Ambassador Degnan Media Comments in Press Gaggle at the Sheraton

Question about Judge Lasha Chkhikvadze’s comment alleging U.S. Embassy interference in his decision on Nika Gvaramia’s case

Ambassador Degnan:   Any suggestion that the United States was interfering in the judicial process here is, is simply not true.  We’ve spent years helping Georgia build an independent, impartial, transparent judiciary.  It is an essential pillar of the work that we are doing to help Georgia strengthen its rule of law.  We will continue to work with the many partners we have in Georgia’s judicial system on that very goal, because that is such an important part of a healthy democracy, which is to have an impartial, transparent, independent judiciary.  That is what we’re focused on.  Thank you.

Question about why the judge was not sent on a U.S. exchange program 

Ambassador Degnan:  I can’t speak on behalf of the judge.  That wouldn’t be appropriate. I can say our programs are open to the many professionals in the judicial system that are interested in coming to exchange views and best practices with their counterparts in the United States. These have been very successful programs, study groups, and I think have been a great benefit both to Georgian members of the judiciary as well as to their United States counterparts.  So these have been very positive and they remain open to Georgian participants.

Question about secret surveillance recordings of journalists

Ambassador Degnan:  This is a reminder of why we are so concerned about the reports of surveillance and monitoring of not just journalists, but of others in Georgia.  It’s why we urged the legislature to delay the passage of this recent surveillance law, which was not consistent with best practices or European Union law.  It’s why we have continued to press for a full investigation into the leaks about surveillance of the Georgian Orthodox church and diplomats and others that happened last fall.  This continues to be an area of concern for all of us looking for a free and open society in Georgia, where people don’t have to be worried about the kind of surveillance that happens in some neighboring countries.  Media freedom is something that is important to the United States.  I just met earlier this week with representatives from the Charter of Journalistic Ethics, to talk about some of the challenges to media freedom in Georgia.  It was a very good exchange, but also a sobering account of the kind of pressures that journalists in Georgia are under, including a pattern of attacks and harassments that work against the interests of the citizens of Georgia.  The only way the citizens of Georgia, the people of Georgia are going to be able to get accurate news is if the journalists can go out and cover stories without worrying about being attacked, harassed, or intimidated.  Media freedom is a very important priority for the U.S. Embassy, and it should be an important priority for any democracy. Thank you.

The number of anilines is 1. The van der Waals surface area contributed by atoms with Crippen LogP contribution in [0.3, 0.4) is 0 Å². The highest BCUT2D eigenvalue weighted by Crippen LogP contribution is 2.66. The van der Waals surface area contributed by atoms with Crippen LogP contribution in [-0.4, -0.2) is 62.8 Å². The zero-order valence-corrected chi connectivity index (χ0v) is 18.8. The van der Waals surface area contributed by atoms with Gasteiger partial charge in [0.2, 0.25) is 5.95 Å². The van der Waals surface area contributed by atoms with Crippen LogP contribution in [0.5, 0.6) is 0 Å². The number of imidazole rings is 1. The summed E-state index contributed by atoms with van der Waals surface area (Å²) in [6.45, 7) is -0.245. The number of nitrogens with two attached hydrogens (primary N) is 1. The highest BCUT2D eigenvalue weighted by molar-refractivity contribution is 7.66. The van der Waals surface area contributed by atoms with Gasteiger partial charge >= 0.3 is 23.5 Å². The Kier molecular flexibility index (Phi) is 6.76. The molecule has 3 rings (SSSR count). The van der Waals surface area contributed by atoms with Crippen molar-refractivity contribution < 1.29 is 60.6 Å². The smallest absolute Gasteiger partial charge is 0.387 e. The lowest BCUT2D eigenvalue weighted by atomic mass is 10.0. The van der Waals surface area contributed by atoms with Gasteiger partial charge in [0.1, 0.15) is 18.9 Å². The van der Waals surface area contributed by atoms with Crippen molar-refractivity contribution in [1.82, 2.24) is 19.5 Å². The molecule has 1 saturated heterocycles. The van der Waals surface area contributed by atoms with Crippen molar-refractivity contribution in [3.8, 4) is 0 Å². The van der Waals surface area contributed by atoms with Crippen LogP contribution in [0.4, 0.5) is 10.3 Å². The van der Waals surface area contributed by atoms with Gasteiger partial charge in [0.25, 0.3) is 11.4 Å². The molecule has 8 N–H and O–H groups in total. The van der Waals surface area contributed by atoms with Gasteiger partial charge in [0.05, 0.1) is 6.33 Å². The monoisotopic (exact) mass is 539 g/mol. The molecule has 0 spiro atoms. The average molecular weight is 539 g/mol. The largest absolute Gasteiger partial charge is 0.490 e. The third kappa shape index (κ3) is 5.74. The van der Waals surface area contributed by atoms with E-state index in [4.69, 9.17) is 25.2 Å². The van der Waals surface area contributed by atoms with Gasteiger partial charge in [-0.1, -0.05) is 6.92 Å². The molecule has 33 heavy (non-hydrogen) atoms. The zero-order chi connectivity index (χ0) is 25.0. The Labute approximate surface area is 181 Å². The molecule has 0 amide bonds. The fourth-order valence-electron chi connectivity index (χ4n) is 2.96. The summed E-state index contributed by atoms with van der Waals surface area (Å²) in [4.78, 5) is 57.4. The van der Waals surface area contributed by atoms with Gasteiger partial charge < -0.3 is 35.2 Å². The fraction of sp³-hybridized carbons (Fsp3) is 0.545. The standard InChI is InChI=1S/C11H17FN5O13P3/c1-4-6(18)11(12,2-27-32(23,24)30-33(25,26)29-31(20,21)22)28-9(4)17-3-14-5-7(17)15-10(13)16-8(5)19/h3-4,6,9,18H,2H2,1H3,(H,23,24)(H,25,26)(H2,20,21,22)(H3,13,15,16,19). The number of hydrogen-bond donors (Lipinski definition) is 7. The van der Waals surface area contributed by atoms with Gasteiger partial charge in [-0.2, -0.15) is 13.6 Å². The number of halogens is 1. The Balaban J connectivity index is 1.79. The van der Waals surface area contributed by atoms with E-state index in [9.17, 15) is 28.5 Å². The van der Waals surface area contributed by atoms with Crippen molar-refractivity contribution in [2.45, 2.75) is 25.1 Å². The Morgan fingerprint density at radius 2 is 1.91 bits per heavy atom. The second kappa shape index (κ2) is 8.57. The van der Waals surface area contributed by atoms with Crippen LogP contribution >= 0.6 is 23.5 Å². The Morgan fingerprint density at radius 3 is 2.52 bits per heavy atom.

Question about the expedience of the “technical government” given acknowledged election results 

Ambassador Degnan:  I know there’s a lot of tension in Georgia.  Sometimes people get emotional in this environment.  For 30 years, the United States has worked with Georgia across the board as one of the strongest supporters- if not the strongest supporter of Georgia’s sovereignty and territorial integrity.  We have worked with whichever party was in power over the years to strengthen Georgia’s security, to strengthen the Georgian defense forces, the border police, the Coast Guard, the public health, education, to help diversify the economy.  We have supported Georgia throughout the years in the most important priority for the Georgian people – which is to become a full, secure, stable, democratic country that’s a part of the Euro-Atlantic family of nations.  It’s commendable when any member of Parliament is concerned about his or her constituency.  That’s important.  I’m sure the constituencies of these MPs appreciate the interest being shown for their concerns.

The vast majority of Georgians have their top priority as joining the European Union.  I think they would like to see the passion and the energy go into working inclusively with the opposition, civil society, and stakeholders to address these 12 recommendations from the European Council that are the ticket for Georgia getting its candidate status.  That is the priority for the Georgian people.

I expect this would be the priority for their members of Parliament.  My role as the U.S. ambassador is to discuss U.S. policy.  The United States is working very hard to prevent President Putin’s unprovoked war against Ukraine from expanding to include Georgia or any other country.  We are working every day to try and stop this war as soon as possible.  Putin launched this war and Putin can stop it today.  What the United States is working for is restoring peace and stability, so we can get on with the kind of work so important for Georgia’s future in the European Union, in NATO, in Euro-Atlantic family of nations.  That is again, all the areas we’ve been working on so closely in such a good partnership – whatever party was in power – with Georgia over the past 30 years.  Thank you.